This past spring, the school launched a project called Postcards from Confinement, through which faculty, students, and alumni dedicated short musical performances to those who have battled COVID-19. Faculty composer Aaron Jay Kernis dedicated a new piano piece, Elegy (for those we lost), “to the families of loved ones who passed away from the coronavirus and to the doctors, nurses, and other health-care professionals who worked so tirelessly to save those loved ones.” Kernis later arranged Elegy for string orchestra, and the Yale Philharmonia will record the piece on Feb. 12. Kernis also commissioned an accompanying film from director Esther Shubinski. We spoke with Prof. Kernis about Elegy and the process through which it was created.
Q: You composed Elegy (for those we lost) in the springtime, not long after the pandemic arrived. How did you experience that moment and what was your approach to writing this piece of music?
A: In mid-March I caught COVID at a gala concert event. While it was, thankfully, a mild case, it was still terrifying, unlike anything I'd ever experienced. Not long after that I read an incredibly forthright piece by Dr. Helen Ouyang in The New York Times that showed unflinchingly what health-care workers and people perishing from the virus were going through. That suffering, as well as the developing situation in society all around us, led to a need for me to sit down and write music, out of empathy and concern.
Q: How much were you thinking explicitly about capturing and conveying certain thoughts and emotions, and how much of the music was a visceral response to the pandemic?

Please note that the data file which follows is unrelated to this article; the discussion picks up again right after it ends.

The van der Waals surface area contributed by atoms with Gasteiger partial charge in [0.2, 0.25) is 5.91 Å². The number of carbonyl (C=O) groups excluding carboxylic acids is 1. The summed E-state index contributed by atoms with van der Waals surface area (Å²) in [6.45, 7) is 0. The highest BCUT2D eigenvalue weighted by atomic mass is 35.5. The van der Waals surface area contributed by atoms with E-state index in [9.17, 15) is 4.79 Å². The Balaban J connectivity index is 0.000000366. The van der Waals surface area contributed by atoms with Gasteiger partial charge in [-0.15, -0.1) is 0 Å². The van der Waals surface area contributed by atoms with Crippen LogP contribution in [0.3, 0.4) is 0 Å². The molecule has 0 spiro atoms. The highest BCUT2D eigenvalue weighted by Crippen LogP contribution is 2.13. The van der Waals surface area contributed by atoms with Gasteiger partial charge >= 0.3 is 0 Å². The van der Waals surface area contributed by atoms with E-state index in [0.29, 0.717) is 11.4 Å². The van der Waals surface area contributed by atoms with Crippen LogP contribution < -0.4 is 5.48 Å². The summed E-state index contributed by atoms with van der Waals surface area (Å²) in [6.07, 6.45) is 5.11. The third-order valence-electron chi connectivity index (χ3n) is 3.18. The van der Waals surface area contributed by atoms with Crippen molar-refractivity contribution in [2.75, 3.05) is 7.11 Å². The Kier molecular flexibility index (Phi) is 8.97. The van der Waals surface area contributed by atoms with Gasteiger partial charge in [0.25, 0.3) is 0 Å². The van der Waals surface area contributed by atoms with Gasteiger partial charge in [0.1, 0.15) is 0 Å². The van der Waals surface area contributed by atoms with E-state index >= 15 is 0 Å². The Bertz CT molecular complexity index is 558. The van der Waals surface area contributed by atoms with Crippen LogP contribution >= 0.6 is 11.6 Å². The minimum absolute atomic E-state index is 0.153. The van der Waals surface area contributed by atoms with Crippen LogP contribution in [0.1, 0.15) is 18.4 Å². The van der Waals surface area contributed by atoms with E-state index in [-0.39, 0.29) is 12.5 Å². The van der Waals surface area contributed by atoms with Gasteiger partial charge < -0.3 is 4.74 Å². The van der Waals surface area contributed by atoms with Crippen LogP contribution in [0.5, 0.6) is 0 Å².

A: Certainly what I was seeing through all media and in my own family life played a huge role. Reading stories of families unable to be with their loved ones in the hospital and at the time of their passing led me to want to express a wide range of emotions based in grief and sadness through this piece. I wanted to create something that would embody a shared experience of mourning, and give some solace.
Q: What’s been the nature of the conversations you’ve had on the subject with your students?
A: Certainly the pandemic has been hard on everyone. Many of the students have found it difficult to concentrate amid all the necessary distancing and isolation. Mostly, my colleagues and I—their teachers—try to be very present and available to them during this unprecedented time and create a sense, even on Zoom, of a close-knit community fostering stability and camaraderie at a time when those qualities are needed more than ever.
Q: Have you thought about how members of the Yale Philharmonia might approach your string-orchestra arrangement of the work and its meaning?
A: Of course we're all in this together! Learning and interpreting music is a multifaceted process, first learning the notes, shaping them together as a group, and containing then releasing the emotions at the core of the expression of the work. I hope that they will be able to build their approach gradually toward the day of performance, as I had to as a composer. One has to be able to hold on to the emotions in music throughout the learning process and be able to access them again and again so that performances have an in-the-moment, penetrating immediacy.
Q: How, for you, does Esther Shubinski’s accompanying film alter or enhance the way the music feels?
A: After I wrote the Elegy, I decided to commission a film to show a side of loss that, up to that point, I hadn't yet seen in the media. I chose Esther because her other films showed both a great sensitivity to the human condition and to musical expression. She was able, with great care and skill, to use the emotions and structure of the music in sculpting the form of the film, especially in the way she lovingly presents the photographs and videos supplied by 51 families that responded to a call for highly personal materials. She made the music work hand in hand with the images and created a poignant document of this painful time.